The Broad Acres Elementary School community in Silver Spring wants to change the school’s name to honor a former principal who helped push the school to dramatic improvement.
JoAnn “Jody” Leleck was principal from 1999 to 2004 and made an impact that is still in the hearts of the staff and parents who knew her. She died in 2012 at age 62 after fighting colon cancer for about six years.
The school community, led by a group of teachers, has gathered pages of signatures — including those from parents, teachers and former students — in a petition to Montgomery County Public Schools to show interest in the name change.
Leleck’s name also had been nominated earlier this year for the school system’s new Clarksburg elementary school. Her name drew support from a long list of colleagues, family and friends, as well as her doctors from MedStar Georgetown University Hospital.
Letters show a range of people touched by her guidance, encouragement and care.
When her name was not chosen, the focus turned to renaming the school where Leleck’s work helped produce significant changes in student performance and the school environment. People who knew her remembered her as a hard-working, caring leader.
Several county school board members on June 30 expressed their admiration for Leleck. Christopher S. Barclay said he was glad to see the petition and hoped to see the name change.
Kim Burnim, who was hired by Leleck to her former teaching position at Broad Acres Elementary, is now a consultant teacher in a systemwide role. She said Leleck led staff into “uncharted territory” through changes at the troubled school that was performing so poorly, it was at risk of a state takeover.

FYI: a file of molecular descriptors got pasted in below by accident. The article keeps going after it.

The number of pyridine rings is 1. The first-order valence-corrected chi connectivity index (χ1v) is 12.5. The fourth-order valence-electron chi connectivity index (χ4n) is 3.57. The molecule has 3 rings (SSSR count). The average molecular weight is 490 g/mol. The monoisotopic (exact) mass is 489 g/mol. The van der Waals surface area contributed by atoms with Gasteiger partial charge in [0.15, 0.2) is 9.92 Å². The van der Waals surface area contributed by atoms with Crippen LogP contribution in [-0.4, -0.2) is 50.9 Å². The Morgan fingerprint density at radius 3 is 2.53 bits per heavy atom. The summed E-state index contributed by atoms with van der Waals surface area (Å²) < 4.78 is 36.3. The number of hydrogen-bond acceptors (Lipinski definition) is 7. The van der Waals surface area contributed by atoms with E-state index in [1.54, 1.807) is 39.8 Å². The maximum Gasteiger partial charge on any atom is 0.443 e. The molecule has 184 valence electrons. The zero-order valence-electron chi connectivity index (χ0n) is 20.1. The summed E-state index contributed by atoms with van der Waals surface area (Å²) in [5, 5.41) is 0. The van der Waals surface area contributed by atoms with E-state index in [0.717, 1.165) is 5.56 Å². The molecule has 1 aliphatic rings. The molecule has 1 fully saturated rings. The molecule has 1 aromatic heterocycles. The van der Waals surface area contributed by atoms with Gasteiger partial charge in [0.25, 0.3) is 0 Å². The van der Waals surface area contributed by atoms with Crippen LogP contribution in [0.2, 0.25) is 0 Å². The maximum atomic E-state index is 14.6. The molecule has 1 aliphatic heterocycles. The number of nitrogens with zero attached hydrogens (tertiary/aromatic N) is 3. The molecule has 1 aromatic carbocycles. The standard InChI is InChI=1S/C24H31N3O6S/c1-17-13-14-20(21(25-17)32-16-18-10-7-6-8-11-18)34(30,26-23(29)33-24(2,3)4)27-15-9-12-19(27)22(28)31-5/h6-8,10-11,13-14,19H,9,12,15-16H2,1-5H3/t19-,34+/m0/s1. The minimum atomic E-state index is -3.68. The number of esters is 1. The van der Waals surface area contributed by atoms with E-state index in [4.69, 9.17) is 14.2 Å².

The school also faced the highest percentage of low-income students in the county — about 90 percent of its children.
Leleck helped lead efforts that included requiring teachers to commit to three years at the school and negotiating with unions to let teachers and staff work extra days.
“It was made clear [by Leleck] that every staff member would know the needs of every child and would set out to find a way to help that child succeed,” a 2005 school system case report on Broad Acres said.
The school’s turnaround in student performance was featured in a Harvard University case study used for class discussion.
The school saw major changes within a few years after Leleck became principal. In one example, about 5.3 percent of third-grade students were “excellent or satisfactory” in math in 1999-2000. Students’ math performance jumped to about 69.4 percent “at proficiency and advanced” in 2004-05, according to state test data in the 2005 school system report.
Burnim said Leleck “set the example” of hard work and was always ready to solve problems.
“She expected a lot of them, but she gave a lot,” Burnim said of Leleck’s relationship with teachers.
Leleck was interested in each of the hundreds of Broad Acres students, she said.
“When they say she knew every kid’s name, she did,” said Leleck’s husband Paul.
Paul Leleck said his wife took on her first principal role at Broad Acres knowing she was stepping into a challenge.
“She was hell-bent on educating the kids, no matter what their color, age, background,” he said. “They all could be educated — she thoroughly believed that.”
Leleck was dubbed “7-Eleven” — a nickname reflecting her long hours at the school.
Paul said it wasn’t unusual on a Sunday night for her to be working at the school along with teachers.
Leleck moved from Broad Acres to take on several systemwide administration positions. The last one was chief academic officer for the district.
Even as she went through chemotherapy and surgeries, she continued doing the work she loved for the school system, Paul said.
“She was an endless trouper to live,” he said.
Before her time at Broad Acres, Leleck held English for Speakers of Other Languages teacher positions at Burning Tree and Highland elementary schools and was assistant principal at Kemp Mill Elementary School.